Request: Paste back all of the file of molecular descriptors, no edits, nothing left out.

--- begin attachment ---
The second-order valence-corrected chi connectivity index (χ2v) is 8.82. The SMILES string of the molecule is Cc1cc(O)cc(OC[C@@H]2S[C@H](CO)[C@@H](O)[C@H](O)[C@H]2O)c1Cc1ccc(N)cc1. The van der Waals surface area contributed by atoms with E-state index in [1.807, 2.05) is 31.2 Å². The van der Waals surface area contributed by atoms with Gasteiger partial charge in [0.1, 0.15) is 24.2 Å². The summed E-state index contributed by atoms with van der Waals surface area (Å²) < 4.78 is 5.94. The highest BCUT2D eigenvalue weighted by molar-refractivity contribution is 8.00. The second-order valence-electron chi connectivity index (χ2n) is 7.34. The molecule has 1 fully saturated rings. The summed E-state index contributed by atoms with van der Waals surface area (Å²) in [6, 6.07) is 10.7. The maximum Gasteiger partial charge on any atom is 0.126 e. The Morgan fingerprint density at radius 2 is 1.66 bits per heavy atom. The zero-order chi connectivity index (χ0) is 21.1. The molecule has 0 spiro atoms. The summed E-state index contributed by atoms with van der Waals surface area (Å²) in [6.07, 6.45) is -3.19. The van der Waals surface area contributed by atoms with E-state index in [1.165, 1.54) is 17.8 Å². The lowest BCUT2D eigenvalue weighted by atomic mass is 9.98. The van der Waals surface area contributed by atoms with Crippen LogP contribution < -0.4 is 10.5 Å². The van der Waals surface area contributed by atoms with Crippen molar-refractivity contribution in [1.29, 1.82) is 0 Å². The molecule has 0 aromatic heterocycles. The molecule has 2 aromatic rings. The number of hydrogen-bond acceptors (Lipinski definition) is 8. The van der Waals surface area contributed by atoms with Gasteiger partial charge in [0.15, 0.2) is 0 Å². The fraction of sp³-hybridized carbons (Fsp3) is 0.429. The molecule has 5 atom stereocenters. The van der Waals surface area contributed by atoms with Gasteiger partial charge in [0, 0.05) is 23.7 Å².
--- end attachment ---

The second-order valence-corrected chi connectivity index (χ2v) is 8.82. The SMILES string of the molecule is Cc1cc(O)cc(OC[C@@H]2S[C@H](CO)[C@@H](O)[C@H](O)[C@H]2O)c1Cc1ccc(N)cc1. The van der Waals surface area contributed by atoms with E-state index in [1.807, 2.05) is 31.2 Å². The van der Waals surface area contributed by atoms with Gasteiger partial charge in [0.1, 0.15) is 24.2 Å². The summed E-state index contributed by atoms with van der Waals surface area (Å²) < 4.78 is 5.94. The highest BCUT2D eigenvalue weighted by molar-refractivity contribution is 8.00. The second-order valence-electron chi connectivity index (χ2n) is 7.34. The molecule has 1 fully saturated rings. The summed E-state index contributed by atoms with van der Waals surface area (Å²) in [6, 6.07) is 10.7. The maximum Gasteiger partial charge on any atom is 0.126 e. The Morgan fingerprint density at radius 2 is 1.66 bits per heavy atom. The zero-order chi connectivity index (χ0) is 21.1. The molecule has 0 spiro atoms. The summed E-state index contributed by atoms with van der Waals surface area (Å²) in [6.07, 6.45) is -3.19. The van der Waals surface area contributed by atoms with E-state index in [1.165, 1.54) is 17.8 Å². The lowest BCUT2D eigenvalue weighted by atomic mass is 9.98. The van der Waals surface area contributed by atoms with Crippen LogP contribution < -0.4 is 10.5 Å². The van der Waals surface area contributed by atoms with Crippen molar-refractivity contribution in [1.29, 1.82) is 0 Å². The molecule has 0 aromatic heterocycles. The molecule has 2 aromatic rings. The number of hydrogen-bond acceptors (Lipinski definition) is 8. The van der Waals surface area contributed by atoms with Gasteiger partial charge in [0.15, 0.2) is 0 Å². The fraction of sp³-hybridized carbons (Fsp3) is 0.429. The molecule has 5 atom stereocenters. The van der Waals surface area contributed by atoms with Gasteiger partial charge in [0, 0.05) is 23.7 Å².